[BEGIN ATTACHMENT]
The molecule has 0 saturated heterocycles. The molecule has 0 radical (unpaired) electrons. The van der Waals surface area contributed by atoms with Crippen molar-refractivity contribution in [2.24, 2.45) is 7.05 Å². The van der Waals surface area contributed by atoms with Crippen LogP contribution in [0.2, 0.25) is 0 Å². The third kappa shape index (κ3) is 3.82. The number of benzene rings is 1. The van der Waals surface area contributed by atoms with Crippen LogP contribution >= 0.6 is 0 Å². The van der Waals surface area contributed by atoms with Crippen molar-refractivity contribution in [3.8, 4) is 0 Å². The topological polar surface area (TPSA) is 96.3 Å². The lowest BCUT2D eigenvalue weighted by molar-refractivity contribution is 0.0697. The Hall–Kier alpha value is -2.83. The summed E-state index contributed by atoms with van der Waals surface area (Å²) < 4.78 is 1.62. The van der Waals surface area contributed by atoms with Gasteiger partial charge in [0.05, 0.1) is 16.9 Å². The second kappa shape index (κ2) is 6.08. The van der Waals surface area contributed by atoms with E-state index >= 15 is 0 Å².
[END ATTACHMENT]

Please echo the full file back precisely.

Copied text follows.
The molecule has 0 saturated heterocycles. The molecule has 0 radical (unpaired) electrons. The van der Waals surface area contributed by atoms with Crippen molar-refractivity contribution in [2.24, 2.45) is 7.05 Å². The van der Waals surface area contributed by atoms with Crippen LogP contribution in [0.2, 0.25) is 0 Å². The third kappa shape index (κ3) is 3.82. The number of benzene rings is 1. The van der Waals surface area contributed by atoms with Crippen LogP contribution >= 0.6 is 0 Å². The van der Waals surface area contributed by atoms with Crippen molar-refractivity contribution in [3.8, 4) is 0 Å². The topological polar surface area (TPSA) is 96.3 Å². The lowest BCUT2D eigenvalue weighted by molar-refractivity contribution is 0.0697. The Hall–Kier alpha value is -2.83. The summed E-state index contributed by atoms with van der Waals surface area (Å²) < 4.78 is 1.62. The van der Waals surface area contributed by atoms with Gasteiger partial charge in [0.05, 0.1) is 16.9 Å². The second kappa shape index (κ2) is 6.08. The van der Waals surface area contributed by atoms with E-state index >= 15 is 0 Å².